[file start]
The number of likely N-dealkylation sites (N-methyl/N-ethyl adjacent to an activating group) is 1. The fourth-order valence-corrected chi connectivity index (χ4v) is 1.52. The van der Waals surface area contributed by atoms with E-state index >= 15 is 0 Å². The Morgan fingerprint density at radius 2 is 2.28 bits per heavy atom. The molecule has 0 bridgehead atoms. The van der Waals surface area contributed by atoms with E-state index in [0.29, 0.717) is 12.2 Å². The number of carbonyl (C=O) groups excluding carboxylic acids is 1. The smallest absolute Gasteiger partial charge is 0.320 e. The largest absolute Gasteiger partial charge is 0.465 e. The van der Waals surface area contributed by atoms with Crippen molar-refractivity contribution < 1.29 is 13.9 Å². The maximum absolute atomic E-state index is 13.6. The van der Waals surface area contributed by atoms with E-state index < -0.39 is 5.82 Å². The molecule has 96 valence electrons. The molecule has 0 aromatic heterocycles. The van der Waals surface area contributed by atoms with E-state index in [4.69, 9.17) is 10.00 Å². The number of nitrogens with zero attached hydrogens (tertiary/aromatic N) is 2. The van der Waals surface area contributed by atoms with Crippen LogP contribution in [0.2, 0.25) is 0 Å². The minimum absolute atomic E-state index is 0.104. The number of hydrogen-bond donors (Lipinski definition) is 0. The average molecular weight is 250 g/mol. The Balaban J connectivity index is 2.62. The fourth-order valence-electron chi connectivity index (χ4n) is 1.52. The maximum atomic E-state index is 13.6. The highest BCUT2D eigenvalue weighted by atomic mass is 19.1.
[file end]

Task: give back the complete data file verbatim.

The number of likely N-dealkylation sites (N-methyl/N-ethyl adjacent to an activating group) is 1. The fourth-order valence-corrected chi connectivity index (χ4v) is 1.52. The van der Waals surface area contributed by atoms with E-state index >= 15 is 0 Å². The Morgan fingerprint density at radius 2 is 2.28 bits per heavy atom. The molecule has 0 bridgehead atoms. The van der Waals surface area contributed by atoms with E-state index in [0.29, 0.717) is 12.2 Å². The number of carbonyl (C=O) groups excluding carboxylic acids is 1. The smallest absolute Gasteiger partial charge is 0.320 e. The largest absolute Gasteiger partial charge is 0.465 e. The van der Waals surface area contributed by atoms with Crippen molar-refractivity contribution < 1.29 is 13.9 Å². The maximum absolute atomic E-state index is 13.6. The van der Waals surface area contributed by atoms with E-state index < -0.39 is 5.82 Å². The molecule has 96 valence electrons. The molecule has 0 aromatic heterocycles. The van der Waals surface area contributed by atoms with E-state index in [4.69, 9.17) is 10.00 Å². The number of nitrogens with zero attached hydrogens (tertiary/aromatic N) is 2. The van der Waals surface area contributed by atoms with Crippen LogP contribution in [0.2, 0.25) is 0 Å². The minimum absolute atomic E-state index is 0.104. The number of hydrogen-bond donors (Lipinski definition) is 0. The average molecular weight is 250 g/mol. The Balaban J connectivity index is 2.62. The fourth-order valence-electron chi connectivity index (χ4n) is 1.52. The maximum atomic E-state index is 13.6. The highest BCUT2D eigenvalue weighted by atomic mass is 19.1.